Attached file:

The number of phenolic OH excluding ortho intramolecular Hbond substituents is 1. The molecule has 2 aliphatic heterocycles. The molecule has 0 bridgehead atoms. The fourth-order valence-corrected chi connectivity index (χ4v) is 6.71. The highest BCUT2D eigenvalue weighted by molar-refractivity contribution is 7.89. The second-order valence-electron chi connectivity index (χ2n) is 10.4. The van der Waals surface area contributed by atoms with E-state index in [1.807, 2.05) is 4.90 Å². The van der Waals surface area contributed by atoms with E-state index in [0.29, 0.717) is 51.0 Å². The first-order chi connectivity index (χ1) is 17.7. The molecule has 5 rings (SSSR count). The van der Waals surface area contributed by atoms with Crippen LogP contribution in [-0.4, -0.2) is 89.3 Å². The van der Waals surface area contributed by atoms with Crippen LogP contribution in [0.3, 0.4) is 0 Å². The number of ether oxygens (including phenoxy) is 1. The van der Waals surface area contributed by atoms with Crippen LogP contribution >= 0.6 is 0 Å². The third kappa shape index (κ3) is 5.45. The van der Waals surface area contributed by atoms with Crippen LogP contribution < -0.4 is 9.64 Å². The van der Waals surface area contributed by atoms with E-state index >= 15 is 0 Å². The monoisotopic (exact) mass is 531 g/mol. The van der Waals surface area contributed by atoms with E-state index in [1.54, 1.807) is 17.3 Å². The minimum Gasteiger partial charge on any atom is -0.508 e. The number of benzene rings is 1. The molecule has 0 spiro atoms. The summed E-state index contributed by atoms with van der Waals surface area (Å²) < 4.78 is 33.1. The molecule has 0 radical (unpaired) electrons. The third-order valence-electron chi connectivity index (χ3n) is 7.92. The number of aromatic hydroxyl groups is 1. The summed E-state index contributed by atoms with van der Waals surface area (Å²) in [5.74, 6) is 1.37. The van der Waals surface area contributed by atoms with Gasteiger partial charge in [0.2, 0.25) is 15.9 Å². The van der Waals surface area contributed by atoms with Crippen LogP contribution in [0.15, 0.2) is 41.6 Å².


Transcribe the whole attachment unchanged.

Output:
The number of phenolic OH excluding ortho intramolecular Hbond substituents is 1. The molecule has 2 aliphatic heterocycles. The molecule has 0 bridgehead atoms. The fourth-order valence-corrected chi connectivity index (χ4v) is 6.71. The highest BCUT2D eigenvalue weighted by molar-refractivity contribution is 7.89. The second-order valence-electron chi connectivity index (χ2n) is 10.4. The van der Waals surface area contributed by atoms with E-state index in [1.807, 2.05) is 4.90 Å². The van der Waals surface area contributed by atoms with E-state index in [0.29, 0.717) is 51.0 Å². The first-order chi connectivity index (χ1) is 17.7. The molecule has 5 rings (SSSR count). The van der Waals surface area contributed by atoms with Crippen LogP contribution in [-0.4, -0.2) is 89.3 Å². The van der Waals surface area contributed by atoms with Crippen LogP contribution in [0.3, 0.4) is 0 Å². The number of ether oxygens (including phenoxy) is 1. The van der Waals surface area contributed by atoms with Crippen LogP contribution >= 0.6 is 0 Å². The third kappa shape index (κ3) is 5.45. The van der Waals surface area contributed by atoms with Crippen LogP contribution < -0.4 is 9.64 Å². The van der Waals surface area contributed by atoms with E-state index >= 15 is 0 Å². The monoisotopic (exact) mass is 531 g/mol. The van der Waals surface area contributed by atoms with E-state index in [1.54, 1.807) is 17.3 Å². The minimum Gasteiger partial charge on any atom is -0.508 e. The number of benzene rings is 1. The molecule has 0 spiro atoms. The summed E-state index contributed by atoms with van der Waals surface area (Å²) < 4.78 is 33.1. The molecule has 0 radical (unpaired) electrons. The third-order valence-electron chi connectivity index (χ3n) is 7.92. The number of aromatic hydroxyl groups is 1. The summed E-state index contributed by atoms with van der Waals surface area (Å²) in [5.74, 6) is 1.37. The van der Waals surface area contributed by atoms with Gasteiger partial charge in [0.2, 0.25) is 15.9 Å². The van der Waals surface area contributed by atoms with Crippen LogP contribution in [0.15, 0.2) is 41.6 Å².